A common myth (or several) about becoming an author published by a large publishing house is that you will automatically get a huge advance then make tons of money as people flock to buy your book, thanks in large part to the extensive help you get in publicity from your publishing house.
First lets dispel the myth of the “huge advance”. Advances are based on potential sales. Stephen King most likely gets a “huge advance” now after years of proven sales, but got the same piddly advance the rest of us get when he first started out. Also, the advance comes out of your sales – it’s called an advance because you have to make it back for the publisher in your sales (and in some cases pay it back if your sales fall short – shudder).
As to the myth of publicity from the publisher – basically, unless you write several books a year (think of Stephen King) or have a breakaway smash hit and churn out a series of books (think of the Harry Potter series) or crossover into other mediums (think King and Potter books for movies, George R R Martin for TV, Jim Kelly for podcasting and magazines, Scalzi for web books, etc), you are own your own completely for publicity and sales outreach.
I have two books through Wiley & Sons Publishing out of NY, under the For Dummies imprint. My most recent, Social Media Metrics for Dummies, just hit shelves in June (purchase link). Wiley offers some help with PR (public relations) in the form of collecting and promoting the speaking engagements and signings I set up on my own, connecting me with speaking engagements via their Wiley Authorities Speak program and approaching me with gigs that are appropriate for my book when they come their way. There isn’t really a “media blitz” or a “book tour” unless I self finance one (not gonna happen) or get sponsored for one (sponsors welcome!)
Since I knew all of this before I started and thought that attaining my dream of being a published author by a large publishing house was worth it, I am ready and willing to promote the hell out of my book and ensure it reaches success. Even more importantly than that, I’m promoting the hell out of it because I think it will help people understand how to measure all the stuff they do for themselves and their business online, and I love helping people.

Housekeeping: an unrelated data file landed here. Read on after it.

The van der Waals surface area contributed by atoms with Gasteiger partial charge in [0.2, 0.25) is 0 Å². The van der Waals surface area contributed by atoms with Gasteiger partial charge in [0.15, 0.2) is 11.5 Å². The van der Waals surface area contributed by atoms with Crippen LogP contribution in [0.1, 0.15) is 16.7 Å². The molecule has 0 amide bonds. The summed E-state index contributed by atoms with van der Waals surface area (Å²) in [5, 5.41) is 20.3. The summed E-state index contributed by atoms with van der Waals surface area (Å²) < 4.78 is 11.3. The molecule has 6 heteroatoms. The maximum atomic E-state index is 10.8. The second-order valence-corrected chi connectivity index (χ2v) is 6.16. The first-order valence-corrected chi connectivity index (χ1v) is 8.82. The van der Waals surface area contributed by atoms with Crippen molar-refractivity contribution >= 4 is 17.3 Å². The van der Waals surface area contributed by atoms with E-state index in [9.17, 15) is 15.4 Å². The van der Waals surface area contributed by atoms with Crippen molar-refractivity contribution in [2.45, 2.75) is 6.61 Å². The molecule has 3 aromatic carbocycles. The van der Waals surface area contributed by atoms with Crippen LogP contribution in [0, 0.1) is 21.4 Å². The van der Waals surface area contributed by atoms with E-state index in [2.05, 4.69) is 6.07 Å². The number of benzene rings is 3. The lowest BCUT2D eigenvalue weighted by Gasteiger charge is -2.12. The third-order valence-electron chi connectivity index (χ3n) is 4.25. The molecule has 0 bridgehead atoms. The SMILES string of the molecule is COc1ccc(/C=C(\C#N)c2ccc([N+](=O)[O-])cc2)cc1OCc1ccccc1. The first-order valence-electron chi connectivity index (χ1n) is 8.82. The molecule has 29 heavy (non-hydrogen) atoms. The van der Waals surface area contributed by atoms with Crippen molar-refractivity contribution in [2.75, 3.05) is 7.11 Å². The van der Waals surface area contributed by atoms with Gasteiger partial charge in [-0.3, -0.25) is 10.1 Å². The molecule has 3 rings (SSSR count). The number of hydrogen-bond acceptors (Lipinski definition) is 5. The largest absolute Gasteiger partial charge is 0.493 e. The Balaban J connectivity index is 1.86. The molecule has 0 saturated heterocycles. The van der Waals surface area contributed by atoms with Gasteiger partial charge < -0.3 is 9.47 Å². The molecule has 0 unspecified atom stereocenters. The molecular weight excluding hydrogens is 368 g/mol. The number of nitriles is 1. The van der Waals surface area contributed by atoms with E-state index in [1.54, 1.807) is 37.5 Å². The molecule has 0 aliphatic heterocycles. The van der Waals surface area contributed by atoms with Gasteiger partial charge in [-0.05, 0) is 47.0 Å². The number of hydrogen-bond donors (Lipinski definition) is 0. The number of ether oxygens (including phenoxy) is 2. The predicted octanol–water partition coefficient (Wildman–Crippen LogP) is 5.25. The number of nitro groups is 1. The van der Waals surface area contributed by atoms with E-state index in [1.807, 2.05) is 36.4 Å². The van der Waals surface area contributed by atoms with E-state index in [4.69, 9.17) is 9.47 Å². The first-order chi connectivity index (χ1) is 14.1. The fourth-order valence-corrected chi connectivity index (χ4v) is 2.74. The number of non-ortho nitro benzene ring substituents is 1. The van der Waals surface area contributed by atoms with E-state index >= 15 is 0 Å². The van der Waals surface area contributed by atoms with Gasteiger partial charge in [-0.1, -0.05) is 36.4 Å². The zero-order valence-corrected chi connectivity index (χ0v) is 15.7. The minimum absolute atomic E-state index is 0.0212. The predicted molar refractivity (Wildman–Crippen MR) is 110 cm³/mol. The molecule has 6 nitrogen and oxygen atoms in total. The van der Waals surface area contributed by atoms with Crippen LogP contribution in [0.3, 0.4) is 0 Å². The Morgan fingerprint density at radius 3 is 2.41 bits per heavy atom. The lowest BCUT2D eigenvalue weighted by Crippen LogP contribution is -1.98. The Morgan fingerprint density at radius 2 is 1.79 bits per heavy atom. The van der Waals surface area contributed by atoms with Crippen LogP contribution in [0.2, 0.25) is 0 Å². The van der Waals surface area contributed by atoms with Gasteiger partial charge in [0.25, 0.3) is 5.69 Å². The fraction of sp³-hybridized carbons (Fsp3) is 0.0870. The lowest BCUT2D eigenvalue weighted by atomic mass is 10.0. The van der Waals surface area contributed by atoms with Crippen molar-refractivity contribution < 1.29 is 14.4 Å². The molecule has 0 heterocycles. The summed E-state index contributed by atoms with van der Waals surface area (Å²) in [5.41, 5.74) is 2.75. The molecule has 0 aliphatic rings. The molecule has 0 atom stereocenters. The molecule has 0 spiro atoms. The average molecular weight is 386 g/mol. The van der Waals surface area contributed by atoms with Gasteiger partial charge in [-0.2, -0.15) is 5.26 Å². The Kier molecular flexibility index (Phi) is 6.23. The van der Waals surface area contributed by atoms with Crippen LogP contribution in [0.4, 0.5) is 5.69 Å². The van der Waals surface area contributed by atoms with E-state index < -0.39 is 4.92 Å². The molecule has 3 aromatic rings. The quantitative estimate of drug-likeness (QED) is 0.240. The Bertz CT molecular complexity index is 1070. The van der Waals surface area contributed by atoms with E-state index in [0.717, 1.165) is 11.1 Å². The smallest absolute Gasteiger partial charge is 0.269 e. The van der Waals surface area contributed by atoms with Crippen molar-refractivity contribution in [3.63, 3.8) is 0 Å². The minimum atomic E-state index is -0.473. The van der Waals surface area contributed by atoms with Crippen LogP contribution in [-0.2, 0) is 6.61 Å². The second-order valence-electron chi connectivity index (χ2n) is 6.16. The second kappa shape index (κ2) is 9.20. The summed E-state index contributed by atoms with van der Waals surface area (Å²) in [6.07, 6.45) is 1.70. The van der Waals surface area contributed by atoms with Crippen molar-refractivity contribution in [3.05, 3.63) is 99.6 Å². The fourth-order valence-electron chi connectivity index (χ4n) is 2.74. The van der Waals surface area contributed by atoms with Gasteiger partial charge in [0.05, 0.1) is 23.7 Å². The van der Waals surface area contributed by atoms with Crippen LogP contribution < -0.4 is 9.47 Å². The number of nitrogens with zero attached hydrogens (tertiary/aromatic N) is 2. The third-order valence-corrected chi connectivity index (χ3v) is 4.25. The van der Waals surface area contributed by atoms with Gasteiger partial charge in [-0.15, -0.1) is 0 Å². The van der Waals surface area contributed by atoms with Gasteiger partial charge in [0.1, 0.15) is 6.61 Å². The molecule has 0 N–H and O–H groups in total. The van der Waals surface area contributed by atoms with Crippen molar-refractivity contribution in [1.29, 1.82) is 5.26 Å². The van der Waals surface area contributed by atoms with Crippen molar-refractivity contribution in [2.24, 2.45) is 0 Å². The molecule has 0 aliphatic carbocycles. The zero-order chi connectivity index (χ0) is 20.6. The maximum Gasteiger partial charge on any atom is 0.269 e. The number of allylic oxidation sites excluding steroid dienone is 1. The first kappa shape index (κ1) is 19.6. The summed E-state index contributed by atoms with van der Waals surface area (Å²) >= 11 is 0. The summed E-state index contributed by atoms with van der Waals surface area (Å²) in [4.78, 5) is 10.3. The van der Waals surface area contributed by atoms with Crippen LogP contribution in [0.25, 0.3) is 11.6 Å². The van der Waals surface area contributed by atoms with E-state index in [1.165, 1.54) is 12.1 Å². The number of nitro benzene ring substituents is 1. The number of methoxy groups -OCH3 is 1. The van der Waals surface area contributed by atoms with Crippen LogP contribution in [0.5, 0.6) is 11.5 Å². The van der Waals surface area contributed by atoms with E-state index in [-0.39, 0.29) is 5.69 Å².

So where do you come in? Well, it’s nice to toot my own horn all the time, but it’s the reader reviews, ratings, recommendations, ebook public notes and highlights, book reports and shared links out there that keep my book (and books by your other favorite authors) ranking high enough on sales sites to show up in search and lead to sales. For example, on Amazon, they put the star rating and reader reviews far, far down the book page – but those 4 and 5 star ratings and happy reviews are essential to a good ranking, which is essential to sales. So I get to beg for readers to go back to the page and review my book, because Amazon makes it inconvenient to do so.
Here is my Amazon rating today (a little trivia for you: other book sellers keep these hidden unless you buy access to the stats through the Neilsen system at $100+ a month, or you have to wait for the publisher to give you a lump sales number without bookseller detail broken out at the end of each month):
I want this book to be a best seller. That means that while 115,000 ish is great in terms of being on the virtual shelf with millions of books, it’s a long way from the top 100, which is what makes it a best seller.
Can you help me out? Buy, Share, Rate, and Review this book! Help it reach the top of the charts – it really will help you with your metrics in a way that is easy to understand. Here is the Direct to Amazon link if that’s your favorite store, or you can use the link in the paragraphs above to find it at your favorite book seller, including indies.